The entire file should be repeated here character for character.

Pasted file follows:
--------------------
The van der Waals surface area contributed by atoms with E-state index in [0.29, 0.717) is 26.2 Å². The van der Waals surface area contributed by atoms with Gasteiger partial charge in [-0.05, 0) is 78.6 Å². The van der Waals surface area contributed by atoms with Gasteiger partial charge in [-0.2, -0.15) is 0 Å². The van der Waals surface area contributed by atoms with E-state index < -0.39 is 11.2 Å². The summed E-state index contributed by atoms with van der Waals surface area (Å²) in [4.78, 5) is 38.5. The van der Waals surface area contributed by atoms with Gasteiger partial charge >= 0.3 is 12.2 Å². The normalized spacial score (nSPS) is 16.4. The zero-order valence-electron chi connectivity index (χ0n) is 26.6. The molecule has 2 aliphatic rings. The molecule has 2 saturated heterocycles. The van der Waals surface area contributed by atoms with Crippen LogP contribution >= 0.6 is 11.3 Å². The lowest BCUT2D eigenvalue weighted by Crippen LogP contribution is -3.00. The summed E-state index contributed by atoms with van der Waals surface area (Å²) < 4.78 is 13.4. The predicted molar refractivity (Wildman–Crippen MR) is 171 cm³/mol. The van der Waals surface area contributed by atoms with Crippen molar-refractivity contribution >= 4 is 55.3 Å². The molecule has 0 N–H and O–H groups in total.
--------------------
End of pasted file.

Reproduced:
The van der Waals surface area contributed by atoms with E-state index in [0.29, 0.717) is 26.2 Å². The van der Waals surface area contributed by atoms with Gasteiger partial charge in [-0.05, 0) is 78.6 Å². The van der Waals surface area contributed by atoms with Gasteiger partial charge in [-0.2, -0.15) is 0 Å². The van der Waals surface area contributed by atoms with E-state index < -0.39 is 11.2 Å². The summed E-state index contributed by atoms with van der Waals surface area (Å²) in [4.78, 5) is 38.5. The van der Waals surface area contributed by atoms with Gasteiger partial charge >= 0.3 is 12.2 Å². The normalized spacial score (nSPS) is 16.4. The zero-order valence-electron chi connectivity index (χ0n) is 26.6. The molecule has 2 aliphatic rings. The molecule has 2 saturated heterocycles. The van der Waals surface area contributed by atoms with Crippen LogP contribution >= 0.6 is 11.3 Å². The lowest BCUT2D eigenvalue weighted by Crippen LogP contribution is -3.00. The summed E-state index contributed by atoms with van der Waals surface area (Å²) < 4.78 is 13.4. The predicted molar refractivity (Wildman–Crippen MR) is 171 cm³/mol. The van der Waals surface area contributed by atoms with Crippen molar-refractivity contribution >= 4 is 55.3 Å². The molecule has 0 N–H and O–H groups in total.